Thursday, December 6, 2001

Next AOL chief
is UH alum

Richard Parsons will replace
the retiring CEO, Gerald Levin

Star-Bulletin staff and wire

NEW YORK >> The next chief executive of AOL Time Warner comes from a working class background and a University of Hawaii education.

Richard Parsons was born April 4, 1948, in Brooklyn, later moving to Queens. His father was a technician with Sperry Rand on Long Island. His academic career at the University of Hawaii was, by his own genial admission, undistinguished, apart from his time playing varsity basketball.

Parsons will become one of the nation's most prominent African-American executives in May when he replaces the retiring Gerald Levin as chief executive of AOL Time Warner, the $159 billion company whose businesses span movies, television, publishing, professional sports, and the Internet.

Along with Chairman Stephen Case, former Hawaii residents will hold the top two executive positions of the largest media company in the world.

Parsons talks fondly of his time at the University of Hawaii from September 1964 to June 1969 where, he has said in a number of speeches, he had such a good time that he left without finishing his bachelor's degree in history.

"I attended the University of Hawaii. There, I dedicated myself to exercising my unalienable right to life, liberty and the pursuit of coeds," Parsons joked in a speech last year. "That pursuit took me to the beaches, and the frat parties and all sorts of late-night rendezvousing."

While at UH he met and married a fellow student named Laura Bush. They have two daughters and one son. He was six credits short of his degree when he left in June 1968.

As a UH newsletter said when the alumni association named Parsons a distinguished alumnus in 1997, he did go on with his education, with the encouragement of Laura, who did receive her UH degree and now has a doctorate.

Parsons went to Union University's Albany Law School and graduated first in his class. He earned the top score of anyone taking the bar exam in New York state in 1971.

Parsons worked as a lawyer for then-Gov. Nelson Rockefeller of New York and followed him to the White House when he became vice president in 1974. Parsons later said that his links with the Rockefeller family would provide a broad network of connections that helped his career in a many ways. (Parsons has one other connection to that family: His grandfather was a grounds keeper on the Rockefellers' estate in Pocantico Hills.)

After President Ford left the White House, Parsons moved back to New York and joined Patterson, Belknap, the law firm headed by former Assistant Attorney General Harold R. Tyler. In 1988, he passed up the opportunity to be managing partner of that firm.

Instead, he became president of Dime Savings Bank, working for Harry W. Albright Jr., another former Rockefeller aide. Parsons, who ultimately became Dime's chief executive, saw the bank through a few tough years as it was hobbled by bad loans. He left for Time Warner shortly after it merged with the Anchor Savings Bank.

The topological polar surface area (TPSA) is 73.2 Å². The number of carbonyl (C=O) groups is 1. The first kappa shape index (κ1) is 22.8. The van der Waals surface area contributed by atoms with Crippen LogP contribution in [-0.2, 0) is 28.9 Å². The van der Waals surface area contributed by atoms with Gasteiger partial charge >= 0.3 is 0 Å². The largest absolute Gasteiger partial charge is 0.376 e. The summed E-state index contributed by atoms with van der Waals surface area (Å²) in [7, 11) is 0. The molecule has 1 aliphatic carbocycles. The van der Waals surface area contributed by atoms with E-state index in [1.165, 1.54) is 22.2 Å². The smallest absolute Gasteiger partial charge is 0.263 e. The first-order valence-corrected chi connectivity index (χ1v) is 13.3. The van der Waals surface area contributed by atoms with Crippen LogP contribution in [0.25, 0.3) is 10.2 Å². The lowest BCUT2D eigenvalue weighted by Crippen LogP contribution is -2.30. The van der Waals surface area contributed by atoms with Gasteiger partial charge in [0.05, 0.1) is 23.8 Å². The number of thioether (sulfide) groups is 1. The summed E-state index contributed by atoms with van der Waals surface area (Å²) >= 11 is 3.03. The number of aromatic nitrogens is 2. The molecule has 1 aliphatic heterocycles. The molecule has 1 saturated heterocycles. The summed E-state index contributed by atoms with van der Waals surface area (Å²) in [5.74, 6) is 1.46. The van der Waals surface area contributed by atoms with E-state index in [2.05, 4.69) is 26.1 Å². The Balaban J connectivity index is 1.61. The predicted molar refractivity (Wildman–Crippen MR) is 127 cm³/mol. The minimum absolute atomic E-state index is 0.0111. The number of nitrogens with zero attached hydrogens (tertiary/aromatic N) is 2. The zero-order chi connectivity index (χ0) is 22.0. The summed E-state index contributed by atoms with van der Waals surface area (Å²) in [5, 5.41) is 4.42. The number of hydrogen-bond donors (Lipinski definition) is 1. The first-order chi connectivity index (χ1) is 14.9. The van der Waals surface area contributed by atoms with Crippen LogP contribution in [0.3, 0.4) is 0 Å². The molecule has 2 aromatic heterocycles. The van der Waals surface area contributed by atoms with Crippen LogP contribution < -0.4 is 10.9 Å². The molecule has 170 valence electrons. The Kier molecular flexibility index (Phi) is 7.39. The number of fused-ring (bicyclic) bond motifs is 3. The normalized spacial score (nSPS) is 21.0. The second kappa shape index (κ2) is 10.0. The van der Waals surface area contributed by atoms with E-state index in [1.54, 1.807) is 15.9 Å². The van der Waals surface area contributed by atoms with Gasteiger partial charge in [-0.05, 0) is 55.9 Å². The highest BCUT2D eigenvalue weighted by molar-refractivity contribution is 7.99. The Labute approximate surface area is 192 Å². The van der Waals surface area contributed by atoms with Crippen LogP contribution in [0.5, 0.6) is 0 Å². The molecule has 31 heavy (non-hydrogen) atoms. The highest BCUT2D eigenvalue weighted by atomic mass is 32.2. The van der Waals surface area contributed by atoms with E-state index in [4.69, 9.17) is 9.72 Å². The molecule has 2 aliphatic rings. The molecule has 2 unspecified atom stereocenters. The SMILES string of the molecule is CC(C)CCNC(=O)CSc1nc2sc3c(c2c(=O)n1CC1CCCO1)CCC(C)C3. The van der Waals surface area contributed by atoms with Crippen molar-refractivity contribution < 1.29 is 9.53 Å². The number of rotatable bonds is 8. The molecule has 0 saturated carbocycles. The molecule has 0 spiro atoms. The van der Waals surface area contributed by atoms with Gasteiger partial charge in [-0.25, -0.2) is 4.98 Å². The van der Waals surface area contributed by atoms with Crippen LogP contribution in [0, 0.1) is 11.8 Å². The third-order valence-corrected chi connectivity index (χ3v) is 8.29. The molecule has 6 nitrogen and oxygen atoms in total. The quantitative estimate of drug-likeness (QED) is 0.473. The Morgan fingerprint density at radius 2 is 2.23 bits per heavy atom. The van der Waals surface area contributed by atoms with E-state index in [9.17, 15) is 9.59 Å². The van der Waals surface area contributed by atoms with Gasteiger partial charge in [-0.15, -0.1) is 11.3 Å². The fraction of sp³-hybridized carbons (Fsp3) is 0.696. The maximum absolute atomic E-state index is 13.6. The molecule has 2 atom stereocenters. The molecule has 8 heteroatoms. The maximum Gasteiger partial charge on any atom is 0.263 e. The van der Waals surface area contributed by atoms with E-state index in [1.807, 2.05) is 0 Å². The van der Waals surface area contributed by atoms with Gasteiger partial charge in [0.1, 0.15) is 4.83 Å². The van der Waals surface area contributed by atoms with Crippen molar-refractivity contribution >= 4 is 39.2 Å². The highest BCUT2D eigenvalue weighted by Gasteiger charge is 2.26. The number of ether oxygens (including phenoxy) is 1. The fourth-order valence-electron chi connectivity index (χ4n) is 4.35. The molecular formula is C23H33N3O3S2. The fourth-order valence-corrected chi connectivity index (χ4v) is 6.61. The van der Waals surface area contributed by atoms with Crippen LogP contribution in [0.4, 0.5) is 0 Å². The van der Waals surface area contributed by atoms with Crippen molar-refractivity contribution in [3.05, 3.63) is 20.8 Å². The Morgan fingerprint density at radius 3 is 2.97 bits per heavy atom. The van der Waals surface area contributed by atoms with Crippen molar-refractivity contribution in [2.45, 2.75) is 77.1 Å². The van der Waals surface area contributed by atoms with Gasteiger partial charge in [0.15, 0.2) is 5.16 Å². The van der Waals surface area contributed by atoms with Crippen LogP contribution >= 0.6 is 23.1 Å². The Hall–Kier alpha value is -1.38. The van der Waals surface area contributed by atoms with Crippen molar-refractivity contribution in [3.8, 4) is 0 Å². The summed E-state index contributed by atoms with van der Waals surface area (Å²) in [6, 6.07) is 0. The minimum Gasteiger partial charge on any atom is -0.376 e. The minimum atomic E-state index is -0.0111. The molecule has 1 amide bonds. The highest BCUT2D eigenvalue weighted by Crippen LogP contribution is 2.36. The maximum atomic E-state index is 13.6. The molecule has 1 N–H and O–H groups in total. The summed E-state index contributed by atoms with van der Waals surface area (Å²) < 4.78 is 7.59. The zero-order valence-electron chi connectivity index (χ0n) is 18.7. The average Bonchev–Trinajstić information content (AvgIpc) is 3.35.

Parsons' connection to Time Warner first came through Laurence Rockefeller, who introduced him to Steve Ross, then the company's chief executive. In 1991, just after Time Inc. merged with Warner Communications, Parsons was asked to join the board.

There he got to know Levin, who asked him in 1995 to take Levin's old job as president when Levin became chief executive.

At Time Warner, Parsons ran the central corporate bureaucracy in a company that gave its publishing, movie, music and cable units great autonomy.

"Dick was able to bring people together as a way to harmonize the company," said Richard J. Bressler, chief financial officer of Viacom, who had the same job at Time Warner before its merger with America Online. Bressler said, for example, that Parsons was able to persuade all the company's units to accept a long range planning process that they initially rejected as a waste of time.

But confrontational is generally not the Parsons style.

"One of my sisters said to me once, 'You're not threatening to people,'" Parsons said. "I'm much happier when everybody's happy. If I'm the only one who's happy, then somewhere we went wrong."

Honolulu writer Ian Lind, who was at the University of Hawaii at the same time as Parsons, remembers him as "a real casual, nice guy, a sweet guy."

Parsons was in Hawaii in January 1998 as head of Time Warner and arranged for the company's Hawaii subsidiary, Oceanic Cable, to wire up Hawaii schools for cable television free.

Under that direction, Oceanic wired up 175 schools and now provides almost all of them with free cable. It also rigged the Hawaii libraries for cable.

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